Suppressors get another loud voice of support: Donald Trump Jr. AP Photo/Keith Srakocic

If the gun industry and avid hunter Donald Trump Jr. get their way, it could be much easier for shooters to acquire suppressors, called “silencers” by critics.

Suppressors stifle the sound of a gunshot. Advocates claim they’re innocent devices with health applications to save a shooter’s hearing, while those against them say they just make it easier to kill someone in relative quiet.

Whether a suppressor truly “silences” a weapon or what it shoots is contingent on several factors, including the type and size of the round fired and the weapon attached to the suppressor. Firing the right round from a suppressed weapon could produce a shot that even police gunshot detectors would fail to detect.

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Currently, suppressors are only legal in 42 states, and controlled by the National Firearms Act (NFA). They are regulated at the same level as short-barrel shotguns, machine guns and explosives (“destructive devices” like grenades). The Washington Post says acquiring them right now requires registration, a $200 charge and an approval process that takes nine months or more. They also note that, despite the restrictions, the number of registered suppressors has surged from 285,087 in 2010 to 902,085 in 2016.

Suppressors have caught on with shooters tired of wearing ear protection at the range and with hunters who prefer to listen for their prey with their own ears. By reducing muzzle flash (auditory and visual), they also reduce recoil, allowing for more accurate shots.

Advocates say the devices are a “public health” issue. A 2015 bill, the Hearing Protection Act, sought to remove restrictions on suppressors. Rep. Matt Salmon (R, AZ-05) introduced the bill in the House; Senator Mike Crapo (R-Idaho) introduced a companion bill in the Senate. The bill never made it to committee hearings, but it was the third-most viewed piece of legislation on Congress’ website last year, indicating tremendous interest. A similar bill would likely do better in 2017’s Republican-controlled House and Senate.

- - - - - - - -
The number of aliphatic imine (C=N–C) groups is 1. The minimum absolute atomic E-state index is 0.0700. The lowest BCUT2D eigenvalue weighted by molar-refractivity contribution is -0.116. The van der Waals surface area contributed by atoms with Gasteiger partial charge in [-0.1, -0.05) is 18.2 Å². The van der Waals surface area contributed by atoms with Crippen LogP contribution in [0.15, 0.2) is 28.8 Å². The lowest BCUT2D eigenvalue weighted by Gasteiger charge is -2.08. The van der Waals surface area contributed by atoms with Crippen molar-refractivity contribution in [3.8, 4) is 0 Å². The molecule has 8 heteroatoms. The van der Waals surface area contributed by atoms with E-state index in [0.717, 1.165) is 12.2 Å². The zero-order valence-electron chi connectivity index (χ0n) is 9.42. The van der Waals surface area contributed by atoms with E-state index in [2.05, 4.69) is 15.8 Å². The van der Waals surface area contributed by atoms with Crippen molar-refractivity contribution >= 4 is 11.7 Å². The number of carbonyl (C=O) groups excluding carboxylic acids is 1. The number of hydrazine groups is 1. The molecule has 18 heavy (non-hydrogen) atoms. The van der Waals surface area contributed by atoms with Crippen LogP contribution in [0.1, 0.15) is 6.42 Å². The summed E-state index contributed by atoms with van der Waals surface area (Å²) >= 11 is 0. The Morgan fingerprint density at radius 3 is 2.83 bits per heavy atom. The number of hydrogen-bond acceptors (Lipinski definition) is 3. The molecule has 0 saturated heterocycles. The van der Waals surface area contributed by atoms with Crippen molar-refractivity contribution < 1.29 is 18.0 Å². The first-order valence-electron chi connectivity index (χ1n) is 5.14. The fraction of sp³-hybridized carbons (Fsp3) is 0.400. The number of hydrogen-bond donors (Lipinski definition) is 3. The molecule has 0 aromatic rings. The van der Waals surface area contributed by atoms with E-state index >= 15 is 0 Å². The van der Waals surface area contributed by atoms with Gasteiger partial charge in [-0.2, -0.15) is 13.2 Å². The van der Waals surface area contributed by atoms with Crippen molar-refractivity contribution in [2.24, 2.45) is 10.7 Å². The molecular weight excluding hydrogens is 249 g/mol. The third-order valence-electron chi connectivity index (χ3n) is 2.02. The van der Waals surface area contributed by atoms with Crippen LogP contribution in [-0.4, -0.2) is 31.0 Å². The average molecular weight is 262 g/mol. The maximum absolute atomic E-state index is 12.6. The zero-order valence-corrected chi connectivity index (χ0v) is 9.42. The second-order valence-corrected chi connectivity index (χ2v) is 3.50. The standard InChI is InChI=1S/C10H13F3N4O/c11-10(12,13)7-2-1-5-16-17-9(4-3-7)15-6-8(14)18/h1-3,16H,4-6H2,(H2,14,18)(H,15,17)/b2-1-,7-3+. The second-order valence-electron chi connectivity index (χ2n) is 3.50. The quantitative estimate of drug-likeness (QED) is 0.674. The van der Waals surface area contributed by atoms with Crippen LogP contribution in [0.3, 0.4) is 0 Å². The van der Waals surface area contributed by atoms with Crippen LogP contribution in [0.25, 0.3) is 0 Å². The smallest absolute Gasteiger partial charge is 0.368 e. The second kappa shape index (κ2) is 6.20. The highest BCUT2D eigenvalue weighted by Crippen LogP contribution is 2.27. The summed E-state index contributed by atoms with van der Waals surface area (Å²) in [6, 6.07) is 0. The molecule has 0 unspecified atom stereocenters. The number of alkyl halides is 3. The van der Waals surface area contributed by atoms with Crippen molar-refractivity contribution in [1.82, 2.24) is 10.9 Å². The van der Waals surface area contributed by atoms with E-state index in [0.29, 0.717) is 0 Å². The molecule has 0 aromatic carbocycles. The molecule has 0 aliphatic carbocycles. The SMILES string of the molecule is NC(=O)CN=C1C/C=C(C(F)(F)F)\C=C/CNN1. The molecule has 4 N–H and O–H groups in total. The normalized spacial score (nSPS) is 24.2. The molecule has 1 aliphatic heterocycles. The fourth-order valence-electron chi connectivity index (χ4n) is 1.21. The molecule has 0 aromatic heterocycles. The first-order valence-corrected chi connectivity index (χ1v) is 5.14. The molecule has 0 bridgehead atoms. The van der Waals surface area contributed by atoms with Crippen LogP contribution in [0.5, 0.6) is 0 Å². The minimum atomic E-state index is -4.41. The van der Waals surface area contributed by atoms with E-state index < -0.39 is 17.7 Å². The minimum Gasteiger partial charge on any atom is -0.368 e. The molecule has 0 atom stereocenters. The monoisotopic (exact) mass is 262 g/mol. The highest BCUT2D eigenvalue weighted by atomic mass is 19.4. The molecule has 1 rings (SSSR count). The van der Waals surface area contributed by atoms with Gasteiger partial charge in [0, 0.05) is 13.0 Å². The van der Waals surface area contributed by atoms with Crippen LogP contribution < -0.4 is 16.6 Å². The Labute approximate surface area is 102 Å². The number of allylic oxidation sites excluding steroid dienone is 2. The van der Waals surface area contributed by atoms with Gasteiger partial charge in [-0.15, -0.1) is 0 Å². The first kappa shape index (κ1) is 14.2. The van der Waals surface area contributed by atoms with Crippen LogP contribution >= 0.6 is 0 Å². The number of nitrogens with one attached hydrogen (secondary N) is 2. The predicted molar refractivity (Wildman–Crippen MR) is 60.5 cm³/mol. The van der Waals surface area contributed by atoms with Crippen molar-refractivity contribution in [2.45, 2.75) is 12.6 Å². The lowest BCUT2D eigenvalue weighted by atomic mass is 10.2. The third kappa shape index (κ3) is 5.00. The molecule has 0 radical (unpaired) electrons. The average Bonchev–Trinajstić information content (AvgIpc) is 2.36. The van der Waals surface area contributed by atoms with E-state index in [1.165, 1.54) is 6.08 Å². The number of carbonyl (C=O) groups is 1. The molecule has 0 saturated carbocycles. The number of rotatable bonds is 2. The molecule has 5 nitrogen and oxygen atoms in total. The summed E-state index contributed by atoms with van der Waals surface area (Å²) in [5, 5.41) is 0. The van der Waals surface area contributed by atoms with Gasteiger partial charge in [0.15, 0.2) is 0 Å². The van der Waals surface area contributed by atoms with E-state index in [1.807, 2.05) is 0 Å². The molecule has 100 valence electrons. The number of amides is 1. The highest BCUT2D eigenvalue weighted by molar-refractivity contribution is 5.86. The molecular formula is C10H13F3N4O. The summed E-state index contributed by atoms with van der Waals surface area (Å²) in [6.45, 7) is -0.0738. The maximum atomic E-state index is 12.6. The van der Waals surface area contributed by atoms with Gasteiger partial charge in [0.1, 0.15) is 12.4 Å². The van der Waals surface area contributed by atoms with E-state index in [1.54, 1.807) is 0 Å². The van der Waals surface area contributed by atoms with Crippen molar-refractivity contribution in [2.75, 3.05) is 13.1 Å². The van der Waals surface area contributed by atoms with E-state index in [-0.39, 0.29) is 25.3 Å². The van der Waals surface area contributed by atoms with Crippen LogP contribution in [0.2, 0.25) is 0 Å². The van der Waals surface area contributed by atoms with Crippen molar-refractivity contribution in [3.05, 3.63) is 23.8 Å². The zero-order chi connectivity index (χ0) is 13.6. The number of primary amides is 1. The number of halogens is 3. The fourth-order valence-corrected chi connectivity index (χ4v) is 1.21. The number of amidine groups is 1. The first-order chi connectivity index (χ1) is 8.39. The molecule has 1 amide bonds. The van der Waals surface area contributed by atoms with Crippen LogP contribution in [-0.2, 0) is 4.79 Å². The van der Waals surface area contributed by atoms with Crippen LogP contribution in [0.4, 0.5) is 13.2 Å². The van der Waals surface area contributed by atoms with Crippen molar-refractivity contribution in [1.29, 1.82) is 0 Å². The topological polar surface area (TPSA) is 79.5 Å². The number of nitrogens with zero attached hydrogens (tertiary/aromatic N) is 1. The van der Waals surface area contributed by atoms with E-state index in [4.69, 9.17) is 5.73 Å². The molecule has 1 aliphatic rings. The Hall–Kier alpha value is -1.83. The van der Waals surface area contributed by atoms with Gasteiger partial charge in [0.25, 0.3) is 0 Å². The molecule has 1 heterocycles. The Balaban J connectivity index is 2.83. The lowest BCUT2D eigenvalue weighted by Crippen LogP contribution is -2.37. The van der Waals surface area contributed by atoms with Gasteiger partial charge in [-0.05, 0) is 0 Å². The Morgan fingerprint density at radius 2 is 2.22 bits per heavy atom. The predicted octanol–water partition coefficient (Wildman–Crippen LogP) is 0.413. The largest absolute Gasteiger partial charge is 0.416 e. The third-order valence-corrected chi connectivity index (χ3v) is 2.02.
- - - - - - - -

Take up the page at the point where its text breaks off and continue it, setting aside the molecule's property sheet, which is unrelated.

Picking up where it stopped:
Suppressors can be used to defeat gunshot location technology used by police, especially when paired with subsonic ammunition. Shotspotter (in use in Washington DC and elsewhere) says it uses two factors to identify and locate gunshots: the muzzle blast and the supersonic “crack” of a bullet as it breaks the sound barrier.

A 2007 paper on auditory signatures from gunshots written by Dr. Rob Maher, head of the university’s Department of Electrical and Computer Engineering, says gunshot detection systems like SpotShotter “must accept the possibility of suppressor use by clandestine individuals.” Suppressors mask the muzzle blast of a weapon as well as the visual flash. So-called subsonic ammunition exists solely to fly slower than the speed of sound, producing no “crack” as the round breaks the sound barrier. Firing subsonic ammunition from a weapon equipped with a suppressor would effectively mask the gunshot from any detection and virtually silence the round.


The Washington Post talked to Kristen Rand, legislative director of the Violence Policy Center.

“They want the general public to think it’s about hearing aids or something […] It’s both a silly and smart way to do it, I guess. But when the general public finds out what’s really happening, there will be outrage.”

Patrick is a content editor for Rare.
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